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Why Does Minnesota Have More Power Plants Than Texas?

Minnesota has more power plants than Texas, according to federal Energy Information Administration (EIA) data. This is despite the fact that Minnesota has 23 million fewer people than the Lone Star State, and that Texas requires six times more electricity than Minnesota. This is simply mind boggling.

The main reason Minnesota has more power plants is because of our solar energy mandate and Community Solar program. These programs incentivize smaller, more-expensive forms of solar rather than larger utility-scale solar installations. Make no mistake, solar in Minnesota doesn’t make sense because it is “too expensive” to clear snow off of the panels, but if we are going to build solar panels as a result of bad policies at the state level, we should at least attempt to do them in a way that is less expensive.

The graphic above shows an enormous number of small solar installations in Minnesota, whereas there are hardly any in neighboring states. This is because Minnesota’s Community Solar program requires Xcel Energy to pay $135 per megawatt hour (which is more than four times more than the electricity generated at Sherco) for each of these Community Solar installations. Xcel estimates the additional costs associated with these solar installations would cost the average Minnesota family an additional $39 per year.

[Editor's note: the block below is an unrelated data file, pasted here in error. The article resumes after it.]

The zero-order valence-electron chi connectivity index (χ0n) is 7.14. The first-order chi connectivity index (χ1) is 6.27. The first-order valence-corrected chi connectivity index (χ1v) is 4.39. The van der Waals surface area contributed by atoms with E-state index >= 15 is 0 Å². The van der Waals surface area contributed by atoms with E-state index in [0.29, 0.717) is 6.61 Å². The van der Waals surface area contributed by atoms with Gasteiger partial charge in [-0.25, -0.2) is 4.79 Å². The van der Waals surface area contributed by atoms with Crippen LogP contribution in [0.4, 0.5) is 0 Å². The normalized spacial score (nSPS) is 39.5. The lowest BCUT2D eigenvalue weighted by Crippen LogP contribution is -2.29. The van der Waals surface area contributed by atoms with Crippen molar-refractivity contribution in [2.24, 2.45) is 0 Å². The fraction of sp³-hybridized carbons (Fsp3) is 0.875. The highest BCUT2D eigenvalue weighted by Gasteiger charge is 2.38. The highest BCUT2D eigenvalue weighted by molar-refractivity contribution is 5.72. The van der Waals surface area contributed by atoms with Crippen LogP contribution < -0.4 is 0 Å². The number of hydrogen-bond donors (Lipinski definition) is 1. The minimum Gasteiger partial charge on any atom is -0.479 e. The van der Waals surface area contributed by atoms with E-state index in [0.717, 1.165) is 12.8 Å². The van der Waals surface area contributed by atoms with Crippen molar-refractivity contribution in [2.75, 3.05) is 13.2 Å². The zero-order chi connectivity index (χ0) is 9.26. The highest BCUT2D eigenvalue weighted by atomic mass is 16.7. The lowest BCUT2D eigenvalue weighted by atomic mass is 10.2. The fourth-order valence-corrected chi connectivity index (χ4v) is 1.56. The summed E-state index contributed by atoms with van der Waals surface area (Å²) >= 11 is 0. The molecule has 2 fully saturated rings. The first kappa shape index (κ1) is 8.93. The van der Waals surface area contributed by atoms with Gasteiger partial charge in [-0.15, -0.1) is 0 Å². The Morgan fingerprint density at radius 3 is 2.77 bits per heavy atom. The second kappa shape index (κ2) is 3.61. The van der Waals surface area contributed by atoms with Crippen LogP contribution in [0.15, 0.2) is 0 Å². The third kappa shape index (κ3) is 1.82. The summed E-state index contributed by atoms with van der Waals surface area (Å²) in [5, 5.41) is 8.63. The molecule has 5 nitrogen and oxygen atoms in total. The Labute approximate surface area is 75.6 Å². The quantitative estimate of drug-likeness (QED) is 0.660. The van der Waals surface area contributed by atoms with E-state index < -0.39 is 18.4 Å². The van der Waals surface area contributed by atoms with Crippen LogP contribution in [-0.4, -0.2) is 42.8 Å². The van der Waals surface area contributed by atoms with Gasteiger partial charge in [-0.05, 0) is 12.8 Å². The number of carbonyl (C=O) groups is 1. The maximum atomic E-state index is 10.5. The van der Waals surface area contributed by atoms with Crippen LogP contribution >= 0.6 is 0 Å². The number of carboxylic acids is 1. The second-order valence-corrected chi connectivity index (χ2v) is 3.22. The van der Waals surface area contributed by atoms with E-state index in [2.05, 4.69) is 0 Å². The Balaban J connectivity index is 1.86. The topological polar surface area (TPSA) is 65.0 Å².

Minnesota is currently on the wrong track for energy policy, and it appears Governor Walz wants to quadruple down on the failures of previous administrations who attempted to pick winners and losers in the energy market, but instead left us in a position where we are subsidizing and mandating wind and solar, essentially preventing the losers from losing.

If Minnesota lawmakers are truly convinced that climate change is an “existential crisis” they would be pounding the table for allowing new nuclear power plants to be built, amending the Next Generation Energy Act to allow large hydro to count as “renewable” (it currently doesn’t, amazingly), and pleading coal plants to look into using technologies like carbon capture and sequestration, rather than ignore this technology. In the end, it is impossible to take their shrill cries seriously because the insist on addressing this “crisis” in the most expensive and least effective way possible.

 

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